Next question is from Tanja of Oakland, California.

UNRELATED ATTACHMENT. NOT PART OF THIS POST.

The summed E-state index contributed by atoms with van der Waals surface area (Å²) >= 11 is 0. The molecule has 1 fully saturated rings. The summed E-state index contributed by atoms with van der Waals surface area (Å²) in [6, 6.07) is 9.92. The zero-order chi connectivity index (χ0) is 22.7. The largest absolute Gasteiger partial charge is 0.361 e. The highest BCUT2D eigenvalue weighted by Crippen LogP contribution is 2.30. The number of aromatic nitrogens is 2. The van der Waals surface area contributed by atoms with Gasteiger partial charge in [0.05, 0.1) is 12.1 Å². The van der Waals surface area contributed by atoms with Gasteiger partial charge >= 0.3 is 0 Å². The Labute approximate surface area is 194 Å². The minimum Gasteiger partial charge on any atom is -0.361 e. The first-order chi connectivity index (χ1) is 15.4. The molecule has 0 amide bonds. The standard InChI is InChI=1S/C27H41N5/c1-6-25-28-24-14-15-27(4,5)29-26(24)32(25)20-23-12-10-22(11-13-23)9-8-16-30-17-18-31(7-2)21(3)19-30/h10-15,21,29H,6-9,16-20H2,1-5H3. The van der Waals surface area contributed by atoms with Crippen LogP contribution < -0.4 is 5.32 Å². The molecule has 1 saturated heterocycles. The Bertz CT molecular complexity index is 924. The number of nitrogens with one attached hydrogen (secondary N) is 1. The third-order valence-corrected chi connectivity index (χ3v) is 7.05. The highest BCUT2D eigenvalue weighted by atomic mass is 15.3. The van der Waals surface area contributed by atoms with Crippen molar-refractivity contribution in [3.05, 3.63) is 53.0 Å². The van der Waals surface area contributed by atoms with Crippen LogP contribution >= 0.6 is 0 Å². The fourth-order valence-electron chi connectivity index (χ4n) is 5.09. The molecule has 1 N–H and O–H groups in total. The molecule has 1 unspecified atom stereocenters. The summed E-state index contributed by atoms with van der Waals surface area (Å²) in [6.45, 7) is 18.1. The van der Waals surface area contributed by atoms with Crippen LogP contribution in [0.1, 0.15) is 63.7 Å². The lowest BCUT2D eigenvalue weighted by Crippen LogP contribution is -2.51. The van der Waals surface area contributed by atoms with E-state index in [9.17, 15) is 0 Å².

Tanya says at last year’s convention, you said that you’re known for the company you keep. Can you explain what that means as it relates to marketing? Well, Tanya, there’s a principle I like to call Halo marketing. You get the halo effect the glow of someone else, by your association. Let’s say for instance, that somebody famous buys one of your paintings. How can you use that to your advantage? People tend to want what celebrities have. That’s why celebrities get a lot of money as spokespeople. So let’s say that Steven Spielberg owns one of your paintings. Why not find ways to tastefully spread the word that Spielberg’s one of your buyers? That means a lot, you know, because people love stories? Wouldn’t it be cool if the gallery was able to say hey, by the way, Spielberg owns one of these are to be able to say, Hey, I own a painting that also the artist is owned by Spielberg. I don’t recommend you doing it without permission. But you could ask permission. Let’s say for instance, you sold Painting to Steven Spielberg, you could say, hey, by the way, would you be willing to allow me to mention this to the people? I know I want to respect your privacy, but it’ll help me a lot. Because obviously, you’re famous. And if you own one, others are going to want to own one, would you mind? And sometimes they’ll say yes, sometimes they’ll say No, don’t do it. If they say no, and always do it tastefully. There’s also another principle and that is that the association with others can be important in other ways. For instance, there’s a meat company called Allen steaks they sell by direct marketing. And they put the names of famous steakhouses on their brochures, people that use their steaks, what does that imply? It implies that you get the same experience by buying from them as you would from those steak houses, right? So that’s what I mean there’s a value in being in the hands of prominent people, prominent collectors, important museums, even important galleries because people know people who are in the know and know that if you’re in a particular gallery that’s really important. That says you’re pretty high quality and that’s going to be helpful to You overall makes you look even more important, but you want to be careful about how you do it. You don’t want to overdo it. You don’t want to be a name dropper, you don’t want to look brash. You want to be more subtle about it. Maybe that’s quotes by others, like having a quote on your brochure from Steven Spielberg or photo with Steven Spielberg or something. If somebody else is saying it, it’s a lot better than if you’re saying it, but there are ways you can do it. And then it’s a little bit more implied than direct Hope that helps help these marketing tips are helpful for you. Well, this has been the art marketing minute with me Eric Rhoads. My goal in life is to eliminate the idea of the starving artist and to help your dreams actually come true. So if you want to submit questions, simply email [email protected]. Thanks for listening.